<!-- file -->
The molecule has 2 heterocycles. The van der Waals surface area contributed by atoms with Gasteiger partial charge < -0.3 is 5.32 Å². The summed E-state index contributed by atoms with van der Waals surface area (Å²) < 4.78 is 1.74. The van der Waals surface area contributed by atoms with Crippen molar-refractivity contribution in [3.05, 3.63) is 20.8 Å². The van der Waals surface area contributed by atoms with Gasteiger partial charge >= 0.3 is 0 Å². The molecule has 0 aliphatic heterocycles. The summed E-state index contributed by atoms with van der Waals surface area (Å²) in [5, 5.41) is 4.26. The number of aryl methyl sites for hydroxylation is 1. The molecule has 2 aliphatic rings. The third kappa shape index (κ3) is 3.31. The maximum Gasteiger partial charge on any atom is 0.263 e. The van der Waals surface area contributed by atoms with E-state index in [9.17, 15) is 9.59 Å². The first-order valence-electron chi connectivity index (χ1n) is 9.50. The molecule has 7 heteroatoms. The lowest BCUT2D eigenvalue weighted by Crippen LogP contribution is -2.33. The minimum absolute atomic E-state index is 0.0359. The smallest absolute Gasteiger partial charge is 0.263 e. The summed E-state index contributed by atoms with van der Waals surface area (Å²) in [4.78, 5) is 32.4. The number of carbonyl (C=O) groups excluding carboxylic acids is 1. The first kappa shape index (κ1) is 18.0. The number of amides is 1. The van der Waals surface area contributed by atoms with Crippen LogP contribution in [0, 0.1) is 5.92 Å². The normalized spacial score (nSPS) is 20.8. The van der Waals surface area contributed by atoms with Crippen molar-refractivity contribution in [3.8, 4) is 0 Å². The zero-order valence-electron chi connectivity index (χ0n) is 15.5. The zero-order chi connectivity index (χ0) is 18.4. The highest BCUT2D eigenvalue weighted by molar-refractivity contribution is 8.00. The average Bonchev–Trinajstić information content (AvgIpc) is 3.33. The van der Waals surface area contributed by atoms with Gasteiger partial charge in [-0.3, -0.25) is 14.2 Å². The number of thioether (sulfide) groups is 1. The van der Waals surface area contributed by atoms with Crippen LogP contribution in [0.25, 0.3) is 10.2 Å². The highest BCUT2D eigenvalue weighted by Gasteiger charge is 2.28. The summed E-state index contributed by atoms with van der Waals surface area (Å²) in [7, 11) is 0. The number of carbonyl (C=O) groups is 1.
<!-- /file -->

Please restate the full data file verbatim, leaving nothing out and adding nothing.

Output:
The molecule has 2 heterocycles. The van der Waals surface area contributed by atoms with Gasteiger partial charge < -0.3 is 5.32 Å². The summed E-state index contributed by atoms with van der Waals surface area (Å²) < 4.78 is 1.74. The van der Waals surface area contributed by atoms with Crippen molar-refractivity contribution in [3.05, 3.63) is 20.8 Å². The van der Waals surface area contributed by atoms with Gasteiger partial charge >= 0.3 is 0 Å². The molecule has 0 aliphatic heterocycles. The summed E-state index contributed by atoms with van der Waals surface area (Å²) in [5, 5.41) is 4.26. The number of aryl methyl sites for hydroxylation is 1. The molecule has 2 aliphatic rings. The third kappa shape index (κ3) is 3.31. The maximum Gasteiger partial charge on any atom is 0.263 e. The van der Waals surface area contributed by atoms with E-state index in [9.17, 15) is 9.59 Å². The first-order valence-electron chi connectivity index (χ1n) is 9.50. The molecule has 7 heteroatoms. The lowest BCUT2D eigenvalue weighted by Crippen LogP contribution is -2.33. The minimum absolute atomic E-state index is 0.0359. The smallest absolute Gasteiger partial charge is 0.263 e. The summed E-state index contributed by atoms with van der Waals surface area (Å²) in [4.78, 5) is 32.4. The number of carbonyl (C=O) groups excluding carboxylic acids is 1. The first kappa shape index (κ1) is 18.0. The number of amides is 1. The van der Waals surface area contributed by atoms with Crippen LogP contribution in [0, 0.1) is 5.92 Å². The normalized spacial score (nSPS) is 20.8. The van der Waals surface area contributed by atoms with Crippen molar-refractivity contribution in [3.8, 4) is 0 Å². The zero-order valence-electron chi connectivity index (χ0n) is 15.5. The zero-order chi connectivity index (χ0) is 18.4. The highest BCUT2D eigenvalue weighted by molar-refractivity contribution is 8.00. The average Bonchev–Trinajstić information content (AvgIpc) is 3.33. The van der Waals surface area contributed by atoms with Gasteiger partial charge in [-0.3, -0.25) is 14.2 Å². The number of thioether (sulfide) groups is 1. The van der Waals surface area contributed by atoms with Crippen LogP contribution in [0.25, 0.3) is 10.2 Å². The highest BCUT2D eigenvalue weighted by Gasteiger charge is 2.28. The summed E-state index contributed by atoms with van der Waals surface area (Å²) in [7, 11) is 0. The number of carbonyl (C=O) groups is 1.